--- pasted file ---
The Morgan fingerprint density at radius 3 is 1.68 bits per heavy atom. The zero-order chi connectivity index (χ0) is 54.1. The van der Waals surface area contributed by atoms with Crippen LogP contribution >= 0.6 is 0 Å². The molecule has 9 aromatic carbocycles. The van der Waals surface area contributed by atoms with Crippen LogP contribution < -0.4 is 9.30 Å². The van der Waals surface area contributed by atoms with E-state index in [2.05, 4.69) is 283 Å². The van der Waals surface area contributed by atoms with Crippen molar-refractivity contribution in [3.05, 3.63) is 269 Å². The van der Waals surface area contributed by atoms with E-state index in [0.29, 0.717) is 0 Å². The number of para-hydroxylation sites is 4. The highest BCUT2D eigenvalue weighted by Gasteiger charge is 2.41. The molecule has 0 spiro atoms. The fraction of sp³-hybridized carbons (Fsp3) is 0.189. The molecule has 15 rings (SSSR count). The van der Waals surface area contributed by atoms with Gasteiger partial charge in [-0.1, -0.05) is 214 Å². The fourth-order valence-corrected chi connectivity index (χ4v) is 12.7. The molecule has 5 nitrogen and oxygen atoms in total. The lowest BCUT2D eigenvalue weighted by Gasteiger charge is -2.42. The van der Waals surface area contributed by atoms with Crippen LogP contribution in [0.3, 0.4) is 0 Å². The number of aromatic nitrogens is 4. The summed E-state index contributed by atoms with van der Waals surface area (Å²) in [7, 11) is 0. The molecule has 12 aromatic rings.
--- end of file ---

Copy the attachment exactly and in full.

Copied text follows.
The Morgan fingerprint density at radius 3 is 1.68 bits per heavy atom. The zero-order chi connectivity index (χ0) is 54.1. The van der Waals surface area contributed by atoms with Crippen LogP contribution >= 0.6 is 0 Å². The molecule has 9 aromatic carbocycles. The van der Waals surface area contributed by atoms with Crippen LogP contribution < -0.4 is 9.30 Å². The van der Waals surface area contributed by atoms with E-state index in [2.05, 4.69) is 283 Å². The van der Waals surface area contributed by atoms with Crippen molar-refractivity contribution in [3.05, 3.63) is 269 Å². The van der Waals surface area contributed by atoms with E-state index in [0.29, 0.717) is 0 Å². The number of para-hydroxylation sites is 4. The highest BCUT2D eigenvalue weighted by Gasteiger charge is 2.41. The molecule has 0 spiro atoms. The fraction of sp³-hybridized carbons (Fsp3) is 0.189. The molecule has 15 rings (SSSR count). The van der Waals surface area contributed by atoms with Gasteiger partial charge in [-0.1, -0.05) is 214 Å². The fourth-order valence-corrected chi connectivity index (χ4v) is 12.7. The molecule has 5 nitrogen and oxygen atoms in total. The lowest BCUT2D eigenvalue weighted by Gasteiger charge is -2.42. The van der Waals surface area contributed by atoms with Crippen LogP contribution in [0.3, 0.4) is 0 Å². The number of aromatic nitrogens is 4. The summed E-state index contributed by atoms with van der Waals surface area (Å²) in [7, 11) is 0. The molecule has 12 aromatic rings.